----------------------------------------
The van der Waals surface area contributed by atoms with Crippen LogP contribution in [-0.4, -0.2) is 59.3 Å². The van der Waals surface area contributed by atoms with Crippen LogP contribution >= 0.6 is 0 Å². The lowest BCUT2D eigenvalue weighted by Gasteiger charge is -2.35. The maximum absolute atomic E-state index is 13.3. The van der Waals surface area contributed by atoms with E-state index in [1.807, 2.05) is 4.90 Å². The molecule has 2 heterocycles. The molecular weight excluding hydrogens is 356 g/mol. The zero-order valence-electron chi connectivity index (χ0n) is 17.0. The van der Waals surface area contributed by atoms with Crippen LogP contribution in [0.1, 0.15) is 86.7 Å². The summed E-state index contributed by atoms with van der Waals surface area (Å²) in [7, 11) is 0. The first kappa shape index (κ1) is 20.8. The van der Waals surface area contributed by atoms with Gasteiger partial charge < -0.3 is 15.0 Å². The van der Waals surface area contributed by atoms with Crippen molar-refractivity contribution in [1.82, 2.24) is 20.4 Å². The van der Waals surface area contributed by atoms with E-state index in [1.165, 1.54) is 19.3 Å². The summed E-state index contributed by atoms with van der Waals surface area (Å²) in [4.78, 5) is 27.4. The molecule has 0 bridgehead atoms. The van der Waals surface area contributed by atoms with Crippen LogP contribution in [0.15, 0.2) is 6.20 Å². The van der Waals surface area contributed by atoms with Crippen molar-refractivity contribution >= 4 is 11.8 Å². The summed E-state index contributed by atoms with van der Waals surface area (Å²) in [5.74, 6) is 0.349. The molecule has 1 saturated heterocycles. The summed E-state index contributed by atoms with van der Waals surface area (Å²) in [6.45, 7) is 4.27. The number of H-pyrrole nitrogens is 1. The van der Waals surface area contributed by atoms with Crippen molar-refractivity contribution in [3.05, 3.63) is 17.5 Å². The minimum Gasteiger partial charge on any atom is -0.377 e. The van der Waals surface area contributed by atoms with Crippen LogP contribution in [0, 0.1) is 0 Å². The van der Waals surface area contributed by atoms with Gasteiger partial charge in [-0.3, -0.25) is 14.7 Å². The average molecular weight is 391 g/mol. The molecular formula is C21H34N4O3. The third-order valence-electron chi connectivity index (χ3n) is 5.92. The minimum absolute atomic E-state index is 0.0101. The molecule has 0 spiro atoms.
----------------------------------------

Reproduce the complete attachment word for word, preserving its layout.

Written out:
The van der Waals surface area contributed by atoms with Crippen LogP contribution in [-0.4, -0.2) is 59.3 Å². The van der Waals surface area contributed by atoms with Crippen LogP contribution >= 0.6 is 0 Å². The lowest BCUT2D eigenvalue weighted by Gasteiger charge is -2.35. The maximum absolute atomic E-state index is 13.3. The van der Waals surface area contributed by atoms with E-state index in [1.807, 2.05) is 4.90 Å². The molecule has 2 heterocycles. The molecular weight excluding hydrogens is 356 g/mol. The zero-order valence-electron chi connectivity index (χ0n) is 17.0. The van der Waals surface area contributed by atoms with Crippen LogP contribution in [0.1, 0.15) is 86.7 Å². The summed E-state index contributed by atoms with van der Waals surface area (Å²) in [7, 11) is 0. The first kappa shape index (κ1) is 20.8. The van der Waals surface area contributed by atoms with Gasteiger partial charge < -0.3 is 15.0 Å². The van der Waals surface area contributed by atoms with Crippen molar-refractivity contribution in [1.82, 2.24) is 20.4 Å². The van der Waals surface area contributed by atoms with E-state index in [1.165, 1.54) is 19.3 Å². The summed E-state index contributed by atoms with van der Waals surface area (Å²) in [4.78, 5) is 27.4. The molecule has 0 bridgehead atoms. The van der Waals surface area contributed by atoms with Crippen LogP contribution in [0.15, 0.2) is 6.20 Å². The van der Waals surface area contributed by atoms with Crippen molar-refractivity contribution >= 4 is 11.8 Å². The summed E-state index contributed by atoms with van der Waals surface area (Å²) in [5.74, 6) is 0.349. The molecule has 1 saturated heterocycles. The summed E-state index contributed by atoms with van der Waals surface area (Å²) in [6.45, 7) is 4.27. The number of H-pyrrole nitrogens is 1. The van der Waals surface area contributed by atoms with Crippen molar-refractivity contribution in [3.05, 3.63) is 17.5 Å². The minimum Gasteiger partial charge on any atom is -0.377 e. The van der Waals surface area contributed by atoms with Crippen LogP contribution in [0, 0.1) is 0 Å². The van der Waals surface area contributed by atoms with Gasteiger partial charge in [-0.3, -0.25) is 14.7 Å². The average molecular weight is 391 g/mol. The molecular formula is C21H34N4O3. The third-order valence-electron chi connectivity index (χ3n) is 5.92. The minimum absolute atomic E-state index is 0.0101. The molecule has 0 spiro atoms.